Well, the tapes sat around for 20 years before the CDs finally came out, which is something I'm kind of unhappy about. Rounder should be able to at least get the money back that they spend -- I mean, they might sell 2,000 copies at most. You know, Ed Haley is considered the height of skill now but those recordings might have ended up in the Dumpster if we hadn't intervened.

Things have gotten worse in the last five or six years. Thanks to the rise of 'world music' there's simply not even a browser for most of the things I've recorded. Occasionally, the Cape Breton stuff will even sell better because it gets lumped in with world stuff. But I find it astounding that you can go to a record store and see 20 times as much Cajun music, which is an incredibly small area, and no genuine Appalachian music.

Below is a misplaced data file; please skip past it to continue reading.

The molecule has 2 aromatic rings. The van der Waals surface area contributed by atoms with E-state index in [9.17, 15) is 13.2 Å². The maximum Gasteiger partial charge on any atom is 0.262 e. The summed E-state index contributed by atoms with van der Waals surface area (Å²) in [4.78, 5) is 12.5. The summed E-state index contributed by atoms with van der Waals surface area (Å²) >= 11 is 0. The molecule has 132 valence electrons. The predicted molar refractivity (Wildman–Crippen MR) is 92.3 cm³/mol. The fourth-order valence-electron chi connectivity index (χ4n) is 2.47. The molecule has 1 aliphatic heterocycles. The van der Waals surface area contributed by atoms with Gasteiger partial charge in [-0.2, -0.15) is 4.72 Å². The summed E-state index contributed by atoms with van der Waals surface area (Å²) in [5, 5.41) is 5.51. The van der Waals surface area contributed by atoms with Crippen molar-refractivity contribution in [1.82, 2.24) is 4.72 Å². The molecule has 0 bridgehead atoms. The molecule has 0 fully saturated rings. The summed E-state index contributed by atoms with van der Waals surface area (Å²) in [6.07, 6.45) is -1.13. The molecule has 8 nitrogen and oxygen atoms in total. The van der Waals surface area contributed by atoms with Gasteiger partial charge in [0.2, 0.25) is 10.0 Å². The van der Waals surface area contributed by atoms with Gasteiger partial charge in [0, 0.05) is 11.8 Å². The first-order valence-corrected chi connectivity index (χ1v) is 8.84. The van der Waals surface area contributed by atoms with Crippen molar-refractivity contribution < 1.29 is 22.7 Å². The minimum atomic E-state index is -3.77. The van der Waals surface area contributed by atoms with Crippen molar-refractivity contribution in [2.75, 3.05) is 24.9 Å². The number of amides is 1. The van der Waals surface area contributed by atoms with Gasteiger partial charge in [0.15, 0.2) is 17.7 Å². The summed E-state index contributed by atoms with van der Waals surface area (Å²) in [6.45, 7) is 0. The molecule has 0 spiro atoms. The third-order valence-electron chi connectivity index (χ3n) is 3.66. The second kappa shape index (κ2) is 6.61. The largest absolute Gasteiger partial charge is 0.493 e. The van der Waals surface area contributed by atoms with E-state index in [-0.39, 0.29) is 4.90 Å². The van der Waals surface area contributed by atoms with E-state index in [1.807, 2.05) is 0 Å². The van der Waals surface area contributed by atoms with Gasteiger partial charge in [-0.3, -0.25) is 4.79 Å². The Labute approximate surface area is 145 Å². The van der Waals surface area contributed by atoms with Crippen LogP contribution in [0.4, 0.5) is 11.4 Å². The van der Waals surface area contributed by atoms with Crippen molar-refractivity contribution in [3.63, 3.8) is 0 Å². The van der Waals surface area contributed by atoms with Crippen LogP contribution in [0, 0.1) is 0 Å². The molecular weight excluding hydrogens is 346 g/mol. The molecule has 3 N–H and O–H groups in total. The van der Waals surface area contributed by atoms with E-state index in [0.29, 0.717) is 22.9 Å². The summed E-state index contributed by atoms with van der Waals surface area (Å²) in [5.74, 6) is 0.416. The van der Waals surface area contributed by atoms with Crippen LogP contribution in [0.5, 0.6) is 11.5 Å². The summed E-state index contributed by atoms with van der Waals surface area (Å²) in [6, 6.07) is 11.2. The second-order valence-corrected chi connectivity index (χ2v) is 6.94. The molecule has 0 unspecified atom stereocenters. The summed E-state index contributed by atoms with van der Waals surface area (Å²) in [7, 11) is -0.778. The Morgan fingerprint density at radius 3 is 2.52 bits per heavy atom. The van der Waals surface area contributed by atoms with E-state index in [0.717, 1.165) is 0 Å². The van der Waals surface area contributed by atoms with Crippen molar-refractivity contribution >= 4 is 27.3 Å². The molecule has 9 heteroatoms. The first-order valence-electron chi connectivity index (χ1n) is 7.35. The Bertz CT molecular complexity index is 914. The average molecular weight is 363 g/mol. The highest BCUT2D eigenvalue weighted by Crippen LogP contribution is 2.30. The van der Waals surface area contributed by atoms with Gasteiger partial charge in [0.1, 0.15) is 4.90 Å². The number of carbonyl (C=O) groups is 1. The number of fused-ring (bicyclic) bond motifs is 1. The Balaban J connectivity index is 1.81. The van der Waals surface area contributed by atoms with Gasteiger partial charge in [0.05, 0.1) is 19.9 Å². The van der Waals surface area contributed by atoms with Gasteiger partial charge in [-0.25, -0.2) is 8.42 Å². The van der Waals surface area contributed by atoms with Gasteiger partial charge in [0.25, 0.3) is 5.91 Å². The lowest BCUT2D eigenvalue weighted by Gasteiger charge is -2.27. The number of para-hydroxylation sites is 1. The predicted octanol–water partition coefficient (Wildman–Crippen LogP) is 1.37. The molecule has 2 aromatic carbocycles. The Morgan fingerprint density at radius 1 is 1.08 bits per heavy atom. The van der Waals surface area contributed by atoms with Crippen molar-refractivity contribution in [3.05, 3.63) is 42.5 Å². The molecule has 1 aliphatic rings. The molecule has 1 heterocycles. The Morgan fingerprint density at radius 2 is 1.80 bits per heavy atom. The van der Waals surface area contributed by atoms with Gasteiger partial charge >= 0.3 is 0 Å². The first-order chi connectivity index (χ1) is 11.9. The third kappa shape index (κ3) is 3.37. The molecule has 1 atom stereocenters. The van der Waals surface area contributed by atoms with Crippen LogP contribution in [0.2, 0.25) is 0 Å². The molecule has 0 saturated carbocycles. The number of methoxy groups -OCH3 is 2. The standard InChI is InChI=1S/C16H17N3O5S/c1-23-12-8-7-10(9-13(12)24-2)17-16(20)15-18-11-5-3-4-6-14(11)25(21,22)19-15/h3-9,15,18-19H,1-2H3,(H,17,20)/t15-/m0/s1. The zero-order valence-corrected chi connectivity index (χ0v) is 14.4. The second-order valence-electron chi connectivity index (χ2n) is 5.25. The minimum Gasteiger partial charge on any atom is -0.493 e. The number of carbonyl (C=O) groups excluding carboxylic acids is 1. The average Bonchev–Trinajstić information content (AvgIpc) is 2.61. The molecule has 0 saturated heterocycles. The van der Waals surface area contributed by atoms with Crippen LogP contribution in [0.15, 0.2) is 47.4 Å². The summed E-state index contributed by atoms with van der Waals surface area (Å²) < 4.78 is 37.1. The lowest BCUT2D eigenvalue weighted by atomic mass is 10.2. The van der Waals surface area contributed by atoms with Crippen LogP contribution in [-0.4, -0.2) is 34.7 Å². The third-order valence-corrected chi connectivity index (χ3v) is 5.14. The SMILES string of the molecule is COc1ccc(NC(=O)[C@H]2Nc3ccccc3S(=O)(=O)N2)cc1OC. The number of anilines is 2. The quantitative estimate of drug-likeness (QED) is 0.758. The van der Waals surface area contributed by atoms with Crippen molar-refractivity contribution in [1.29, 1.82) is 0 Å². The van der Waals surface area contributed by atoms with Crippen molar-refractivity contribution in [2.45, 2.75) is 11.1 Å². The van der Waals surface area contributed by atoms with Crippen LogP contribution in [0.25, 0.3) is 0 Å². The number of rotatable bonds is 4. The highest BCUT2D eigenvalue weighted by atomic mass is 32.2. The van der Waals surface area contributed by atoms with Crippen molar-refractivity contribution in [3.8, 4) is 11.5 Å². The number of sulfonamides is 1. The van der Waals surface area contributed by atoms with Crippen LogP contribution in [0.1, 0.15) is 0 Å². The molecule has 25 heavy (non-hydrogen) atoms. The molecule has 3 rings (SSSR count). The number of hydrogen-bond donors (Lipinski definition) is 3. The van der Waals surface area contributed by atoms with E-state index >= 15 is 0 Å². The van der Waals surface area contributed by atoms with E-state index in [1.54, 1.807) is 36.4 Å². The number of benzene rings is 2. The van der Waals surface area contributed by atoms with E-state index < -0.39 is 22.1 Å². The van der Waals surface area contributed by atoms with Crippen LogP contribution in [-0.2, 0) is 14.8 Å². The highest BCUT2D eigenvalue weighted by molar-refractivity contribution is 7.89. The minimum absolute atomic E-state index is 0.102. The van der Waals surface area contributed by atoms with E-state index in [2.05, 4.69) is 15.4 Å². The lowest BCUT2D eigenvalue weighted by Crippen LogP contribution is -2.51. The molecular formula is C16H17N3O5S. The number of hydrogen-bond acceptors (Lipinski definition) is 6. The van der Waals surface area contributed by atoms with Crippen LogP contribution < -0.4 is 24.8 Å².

Why should anyone care about real Appalachian or real Cape Breton or traditional anything?

That's a problem where the critic might confuse silly innovation with genuine creativity. I mean Roger isn't out to synthesize with rock music, which is what's happened to so much Cape Breton music. Someone like Donald MacLellan, who has a completely unique style, isn't trying to be innovative. His personality is there but he's not trying to change the tune. I mean, [Bruce] Molsky, by say, putting African rhythms in Appalachian music, is ending up with this fusion that you can hear on NPR. There's so much more genuine intellect and musicality in what Roger's doing.